The odds ratio revealed that pregnant women who have suffered intimate partner violence were four times more likely to experience depression during pregnancy than those without this history. This finding is consistent with a study done in state of South Minas Gerais, Brazil [34]. This might be due to women fear of divorce, victims feeling of guilt and shame which is an aggravating factor that contributes to the occurrence of depression.

Pregnant women who had history of intake psychoactive substance were 6 times more likely to experience antenatal depression than those who were not intake psychoactive substance. This finding is consistent with a study done in Nigeria in 2016 [29]. This might be psychoactive substance like alcohol is a depressant. So, any amount of intake during pregnancy can lead to depression.

Conclusions

More than one in six pregnant women had depression. Attending ANC during their pregnancy, conduct pregnant women husband conversion on the importance of intimate partner support and family planning services should be strengthened to avoid unplanned pregnancy. Therefore, considering antenatal depression as one component of antenatal care service and strengthen the risk prevention activities need crucial attention.

Limitation of the study

Due to stigma towards mental illness, some participants might not actually report what they feel. It might incur social desirability bias.

Availability of data and materials

The data sets generated during the current study are available from corresponding author on reasonable request.

Abbreviations

ANC:

antenatal care

BDI:

Beck Depression Inventory

CMD:

common mental disorder

EPDS:

Edinburg Postnatal Depression Scale

IPV:

intimate partner violence

MCH:

maternal and child health

ROC:

receiver operator characteristics

SDG:

Sustainable Development Goal

WHO:

World Health Organization

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Acknowledgements

We would like to acknowledge Debre Markos University, College of Health Sciences, and Department of Public Health.

Our sincere and deepest gratitude would go to Amhara national regional state health bureau (ANRHB) and Aneded district health office for funding the research.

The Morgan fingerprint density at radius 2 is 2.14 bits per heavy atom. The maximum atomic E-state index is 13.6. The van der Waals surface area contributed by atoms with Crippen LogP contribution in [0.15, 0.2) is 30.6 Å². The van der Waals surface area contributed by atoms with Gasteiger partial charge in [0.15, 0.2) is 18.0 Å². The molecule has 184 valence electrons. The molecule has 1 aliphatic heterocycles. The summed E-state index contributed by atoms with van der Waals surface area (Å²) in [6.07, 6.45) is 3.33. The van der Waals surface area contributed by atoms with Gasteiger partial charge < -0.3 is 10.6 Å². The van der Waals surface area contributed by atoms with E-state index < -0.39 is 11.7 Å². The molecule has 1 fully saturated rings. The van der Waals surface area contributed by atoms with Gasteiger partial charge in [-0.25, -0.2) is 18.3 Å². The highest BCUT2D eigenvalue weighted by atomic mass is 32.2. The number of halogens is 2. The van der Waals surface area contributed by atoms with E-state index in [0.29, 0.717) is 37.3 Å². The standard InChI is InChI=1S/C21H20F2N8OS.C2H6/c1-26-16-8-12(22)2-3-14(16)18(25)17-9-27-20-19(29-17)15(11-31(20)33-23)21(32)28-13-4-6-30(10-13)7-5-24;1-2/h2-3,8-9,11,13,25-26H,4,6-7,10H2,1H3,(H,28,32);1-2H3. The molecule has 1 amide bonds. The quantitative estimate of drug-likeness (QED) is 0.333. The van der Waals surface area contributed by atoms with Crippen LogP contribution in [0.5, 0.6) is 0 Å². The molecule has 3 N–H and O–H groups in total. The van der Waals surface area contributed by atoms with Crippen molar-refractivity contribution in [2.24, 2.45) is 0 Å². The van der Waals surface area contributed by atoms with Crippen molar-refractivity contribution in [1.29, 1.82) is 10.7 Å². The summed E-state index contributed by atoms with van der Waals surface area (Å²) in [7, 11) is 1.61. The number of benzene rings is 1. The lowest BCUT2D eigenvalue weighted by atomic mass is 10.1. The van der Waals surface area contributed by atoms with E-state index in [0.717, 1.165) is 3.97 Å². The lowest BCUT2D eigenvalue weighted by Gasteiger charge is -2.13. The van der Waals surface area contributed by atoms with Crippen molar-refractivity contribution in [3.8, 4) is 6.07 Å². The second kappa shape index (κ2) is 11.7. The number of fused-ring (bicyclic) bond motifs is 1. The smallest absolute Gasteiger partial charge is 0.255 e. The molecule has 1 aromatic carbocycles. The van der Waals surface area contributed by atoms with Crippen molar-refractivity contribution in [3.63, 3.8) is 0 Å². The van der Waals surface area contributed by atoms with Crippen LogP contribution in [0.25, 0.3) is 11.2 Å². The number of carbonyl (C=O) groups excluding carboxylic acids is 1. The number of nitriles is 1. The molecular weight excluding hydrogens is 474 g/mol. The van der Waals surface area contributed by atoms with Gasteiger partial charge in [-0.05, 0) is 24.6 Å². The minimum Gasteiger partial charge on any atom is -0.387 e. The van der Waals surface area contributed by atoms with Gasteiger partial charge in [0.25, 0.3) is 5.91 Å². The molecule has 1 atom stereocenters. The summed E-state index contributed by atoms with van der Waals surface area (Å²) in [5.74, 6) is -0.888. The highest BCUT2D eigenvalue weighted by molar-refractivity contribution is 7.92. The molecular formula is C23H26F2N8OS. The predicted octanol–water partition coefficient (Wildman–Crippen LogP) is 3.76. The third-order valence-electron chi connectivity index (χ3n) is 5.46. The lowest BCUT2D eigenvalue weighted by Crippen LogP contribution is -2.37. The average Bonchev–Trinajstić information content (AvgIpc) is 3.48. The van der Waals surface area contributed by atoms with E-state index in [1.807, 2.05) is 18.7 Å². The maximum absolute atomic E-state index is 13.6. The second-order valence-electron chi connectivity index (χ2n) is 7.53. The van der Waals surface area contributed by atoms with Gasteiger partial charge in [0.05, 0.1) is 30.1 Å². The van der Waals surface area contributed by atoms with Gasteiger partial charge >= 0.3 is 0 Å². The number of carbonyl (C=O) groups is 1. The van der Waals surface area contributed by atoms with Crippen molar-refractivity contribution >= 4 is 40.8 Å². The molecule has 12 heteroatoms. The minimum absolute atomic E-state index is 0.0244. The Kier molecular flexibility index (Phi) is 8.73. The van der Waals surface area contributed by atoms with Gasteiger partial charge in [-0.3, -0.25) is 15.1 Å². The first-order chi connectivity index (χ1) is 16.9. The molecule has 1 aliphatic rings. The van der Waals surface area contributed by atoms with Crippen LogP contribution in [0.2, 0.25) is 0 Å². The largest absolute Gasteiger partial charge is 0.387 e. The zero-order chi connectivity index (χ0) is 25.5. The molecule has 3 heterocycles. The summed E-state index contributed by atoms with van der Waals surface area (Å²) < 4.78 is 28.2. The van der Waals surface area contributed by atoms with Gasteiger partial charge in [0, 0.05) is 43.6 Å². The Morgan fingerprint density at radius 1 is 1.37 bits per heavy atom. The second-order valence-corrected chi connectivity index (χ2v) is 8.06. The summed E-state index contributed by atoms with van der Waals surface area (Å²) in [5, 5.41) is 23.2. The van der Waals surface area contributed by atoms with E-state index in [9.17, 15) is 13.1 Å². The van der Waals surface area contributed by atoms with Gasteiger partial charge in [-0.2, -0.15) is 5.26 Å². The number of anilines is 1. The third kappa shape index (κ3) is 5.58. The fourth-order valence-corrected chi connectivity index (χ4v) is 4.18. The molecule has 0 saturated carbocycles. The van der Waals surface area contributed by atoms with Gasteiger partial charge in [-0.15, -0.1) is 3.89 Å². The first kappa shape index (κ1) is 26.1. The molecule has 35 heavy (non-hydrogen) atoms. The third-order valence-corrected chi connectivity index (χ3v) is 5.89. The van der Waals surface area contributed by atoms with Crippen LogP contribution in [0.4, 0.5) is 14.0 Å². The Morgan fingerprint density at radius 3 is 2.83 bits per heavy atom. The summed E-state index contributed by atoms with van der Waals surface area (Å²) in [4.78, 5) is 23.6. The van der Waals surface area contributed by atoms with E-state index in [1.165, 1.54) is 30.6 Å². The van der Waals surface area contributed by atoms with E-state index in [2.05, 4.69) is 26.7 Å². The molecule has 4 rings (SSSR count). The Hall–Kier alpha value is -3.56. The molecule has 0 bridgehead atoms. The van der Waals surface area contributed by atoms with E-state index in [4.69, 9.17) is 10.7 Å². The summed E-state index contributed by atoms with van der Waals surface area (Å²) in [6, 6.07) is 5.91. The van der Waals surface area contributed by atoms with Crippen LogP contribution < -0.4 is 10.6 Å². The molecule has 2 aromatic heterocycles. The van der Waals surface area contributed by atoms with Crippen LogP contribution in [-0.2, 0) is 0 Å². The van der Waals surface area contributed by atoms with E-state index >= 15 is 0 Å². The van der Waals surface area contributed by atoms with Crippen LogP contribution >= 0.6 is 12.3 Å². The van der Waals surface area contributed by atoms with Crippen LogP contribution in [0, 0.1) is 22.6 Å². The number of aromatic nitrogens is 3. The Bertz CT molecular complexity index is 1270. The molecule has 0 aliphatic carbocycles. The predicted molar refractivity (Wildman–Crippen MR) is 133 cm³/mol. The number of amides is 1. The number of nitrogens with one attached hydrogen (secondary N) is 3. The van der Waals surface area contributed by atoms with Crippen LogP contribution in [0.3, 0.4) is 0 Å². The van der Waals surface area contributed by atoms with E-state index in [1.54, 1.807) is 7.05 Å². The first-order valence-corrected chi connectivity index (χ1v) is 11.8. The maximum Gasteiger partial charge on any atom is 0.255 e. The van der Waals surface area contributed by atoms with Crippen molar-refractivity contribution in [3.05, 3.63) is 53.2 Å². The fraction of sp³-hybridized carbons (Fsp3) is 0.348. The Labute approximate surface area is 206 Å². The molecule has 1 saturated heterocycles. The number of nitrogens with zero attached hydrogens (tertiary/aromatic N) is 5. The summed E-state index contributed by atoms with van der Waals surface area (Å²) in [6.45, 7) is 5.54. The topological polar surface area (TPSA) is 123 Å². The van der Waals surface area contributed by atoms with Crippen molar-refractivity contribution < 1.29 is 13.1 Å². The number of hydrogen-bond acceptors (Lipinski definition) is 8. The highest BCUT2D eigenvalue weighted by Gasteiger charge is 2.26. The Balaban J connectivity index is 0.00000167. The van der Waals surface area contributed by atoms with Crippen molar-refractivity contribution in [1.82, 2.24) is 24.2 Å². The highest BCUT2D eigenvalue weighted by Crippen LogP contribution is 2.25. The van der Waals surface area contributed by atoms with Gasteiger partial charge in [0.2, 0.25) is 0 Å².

It is also glad to thank data collectors, supervisors and the study participants.

Funding

AH received funding from Amhara national regional state health bureau (ANRHB) and Aneded district health office for data collection. The funders had no role in study design, data analysis, decision to publish and preparation of the manuscript.

Author information

AH wrote the proposal, involved in study design, analyzed the data, drafted paper. MA approved the design, the proposal and reviewing the manuscript. AA involved in data analysis, revised subsequent drafts of the paper and reviewing of the manuscript. YA revised subsequent drafts of the paper and reviewing of the manuscript. MK involved data analysis and reviewing the manuscript. All authors read and approved the final manuscript.

Correspondence to Abebe Habtamu Belete.

Ethics declarations

Ethics approval and consent to participate

Ethical clearance was obtained from Ethical Review Committee of Debre Markos University Health Science College. Permission was obtained from local authorities and concerned government officials. A support letter was written to each selected kebele and informed written consent was received from each study subjects. Informed written consent was also obtained from a parent or guardian on behalf of the participants under the age of 18 years. Respondents were interviewed in a separate room whenever asked the questionnaires to keep their privacy. Anyone who was not willing to take part in the study had the full right to do so. Finally, women screened with antenatal depression were referred to their nearest public health facility coordinating with health extension workers.

Consent for publications

Not applicable.

Competing interest

The authors declare that they have no competing interests.

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Habtamu Belete, A., Alemayehu Assega, M., Alemu Abajobir, A. et al. Prevalence of antenatal depression and associated factors among pregnant women in Aneded woreda, North West Ethiopia: a community based cross-sectional study. BMC Res Notes 12, 713 (2019) doi:10.1186/s13104-019-4717-y

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Keywords

  • Prevalence
  • Antenatal depression
  • Pregnant women
  • Ethiopia